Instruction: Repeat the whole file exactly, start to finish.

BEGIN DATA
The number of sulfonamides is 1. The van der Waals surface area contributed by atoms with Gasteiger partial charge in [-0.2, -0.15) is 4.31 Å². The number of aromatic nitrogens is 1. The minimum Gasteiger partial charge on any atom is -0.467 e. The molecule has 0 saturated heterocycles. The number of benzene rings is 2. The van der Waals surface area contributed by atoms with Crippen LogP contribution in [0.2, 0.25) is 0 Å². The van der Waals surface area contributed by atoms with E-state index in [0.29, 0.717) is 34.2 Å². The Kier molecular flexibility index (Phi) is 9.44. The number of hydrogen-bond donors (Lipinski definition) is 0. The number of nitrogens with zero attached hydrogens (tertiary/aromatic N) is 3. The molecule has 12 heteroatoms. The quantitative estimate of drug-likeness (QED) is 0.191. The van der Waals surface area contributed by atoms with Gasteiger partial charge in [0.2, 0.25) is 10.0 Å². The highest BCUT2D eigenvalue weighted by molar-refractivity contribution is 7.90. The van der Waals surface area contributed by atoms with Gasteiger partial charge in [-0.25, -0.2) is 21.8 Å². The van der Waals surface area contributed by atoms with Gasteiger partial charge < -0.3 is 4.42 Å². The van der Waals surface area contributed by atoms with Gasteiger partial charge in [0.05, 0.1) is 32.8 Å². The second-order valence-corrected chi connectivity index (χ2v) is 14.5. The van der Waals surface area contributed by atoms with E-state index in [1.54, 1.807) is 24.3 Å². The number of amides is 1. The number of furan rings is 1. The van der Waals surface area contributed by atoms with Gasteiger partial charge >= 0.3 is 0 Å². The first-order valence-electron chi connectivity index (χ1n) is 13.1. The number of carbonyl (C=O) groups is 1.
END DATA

The number of sulfonamides is 1. The van der Waals surface area contributed by atoms with Gasteiger partial charge in [-0.2, -0.15) is 4.31 Å². The number of aromatic nitrogens is 1. The minimum Gasteiger partial charge on any atom is -0.467 e. The molecule has 0 saturated heterocycles. The number of benzene rings is 2. The van der Waals surface area contributed by atoms with Crippen LogP contribution in [0.2, 0.25) is 0 Å². The van der Waals surface area contributed by atoms with E-state index in [0.29, 0.717) is 34.2 Å². The Kier molecular flexibility index (Phi) is 9.44. The number of hydrogen-bond donors (Lipinski definition) is 0. The number of nitrogens with zero attached hydrogens (tertiary/aromatic N) is 3. The molecule has 12 heteroatoms. The quantitative estimate of drug-likeness (QED) is 0.191. The van der Waals surface area contributed by atoms with Gasteiger partial charge in [0.2, 0.25) is 10.0 Å². The highest BCUT2D eigenvalue weighted by molar-refractivity contribution is 7.90. The van der Waals surface area contributed by atoms with Gasteiger partial charge in [-0.25, -0.2) is 21.8 Å². The van der Waals surface area contributed by atoms with Gasteiger partial charge < -0.3 is 4.42 Å². The van der Waals surface area contributed by atoms with Gasteiger partial charge in [0.05, 0.1) is 32.8 Å². The second-order valence-corrected chi connectivity index (χ2v) is 14.5. The van der Waals surface area contributed by atoms with E-state index in [1.54, 1.807) is 24.3 Å². The number of amides is 1. The number of furan rings is 1. The van der Waals surface area contributed by atoms with Gasteiger partial charge >= 0.3 is 0 Å². The first-order valence-electron chi connectivity index (χ1n) is 13.1. The number of carbonyl (C=O) groups is 1.